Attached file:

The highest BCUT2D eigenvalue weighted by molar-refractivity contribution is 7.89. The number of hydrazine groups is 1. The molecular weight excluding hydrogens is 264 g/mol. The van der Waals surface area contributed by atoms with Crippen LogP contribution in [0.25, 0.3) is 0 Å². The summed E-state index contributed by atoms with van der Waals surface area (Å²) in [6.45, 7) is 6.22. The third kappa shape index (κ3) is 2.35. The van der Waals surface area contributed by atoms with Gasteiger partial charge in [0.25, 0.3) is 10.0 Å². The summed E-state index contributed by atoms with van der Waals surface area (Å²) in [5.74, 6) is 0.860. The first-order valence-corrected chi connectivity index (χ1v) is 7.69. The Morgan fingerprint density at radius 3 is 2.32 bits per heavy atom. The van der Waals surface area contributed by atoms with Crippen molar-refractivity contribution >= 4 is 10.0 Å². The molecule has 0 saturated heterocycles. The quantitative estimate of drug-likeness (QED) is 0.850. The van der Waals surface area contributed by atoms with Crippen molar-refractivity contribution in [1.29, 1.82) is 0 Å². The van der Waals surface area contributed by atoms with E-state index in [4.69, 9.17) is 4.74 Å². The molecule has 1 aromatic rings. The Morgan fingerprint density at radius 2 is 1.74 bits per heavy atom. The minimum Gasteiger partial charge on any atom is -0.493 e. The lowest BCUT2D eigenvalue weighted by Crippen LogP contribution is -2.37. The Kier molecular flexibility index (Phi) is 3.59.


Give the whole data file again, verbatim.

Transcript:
The highest BCUT2D eigenvalue weighted by molar-refractivity contribution is 7.89. The number of hydrazine groups is 1. The molecular weight excluding hydrogens is 264 g/mol. The van der Waals surface area contributed by atoms with Crippen LogP contribution in [0.25, 0.3) is 0 Å². The summed E-state index contributed by atoms with van der Waals surface area (Å²) in [6.45, 7) is 6.22. The third kappa shape index (κ3) is 2.35. The van der Waals surface area contributed by atoms with Gasteiger partial charge in [0.25, 0.3) is 10.0 Å². The summed E-state index contributed by atoms with van der Waals surface area (Å²) in [5.74, 6) is 0.860. The first-order valence-corrected chi connectivity index (χ1v) is 7.69. The Morgan fingerprint density at radius 3 is 2.32 bits per heavy atom. The van der Waals surface area contributed by atoms with Crippen molar-refractivity contribution >= 4 is 10.0 Å². The molecule has 0 saturated heterocycles. The quantitative estimate of drug-likeness (QED) is 0.850. The van der Waals surface area contributed by atoms with Crippen molar-refractivity contribution in [1.29, 1.82) is 0 Å². The van der Waals surface area contributed by atoms with E-state index in [4.69, 9.17) is 4.74 Å². The molecule has 1 aromatic rings. The Morgan fingerprint density at radius 2 is 1.74 bits per heavy atom. The minimum Gasteiger partial charge on any atom is -0.493 e. The lowest BCUT2D eigenvalue weighted by Crippen LogP contribution is -2.37. The Kier molecular flexibility index (Phi) is 3.59.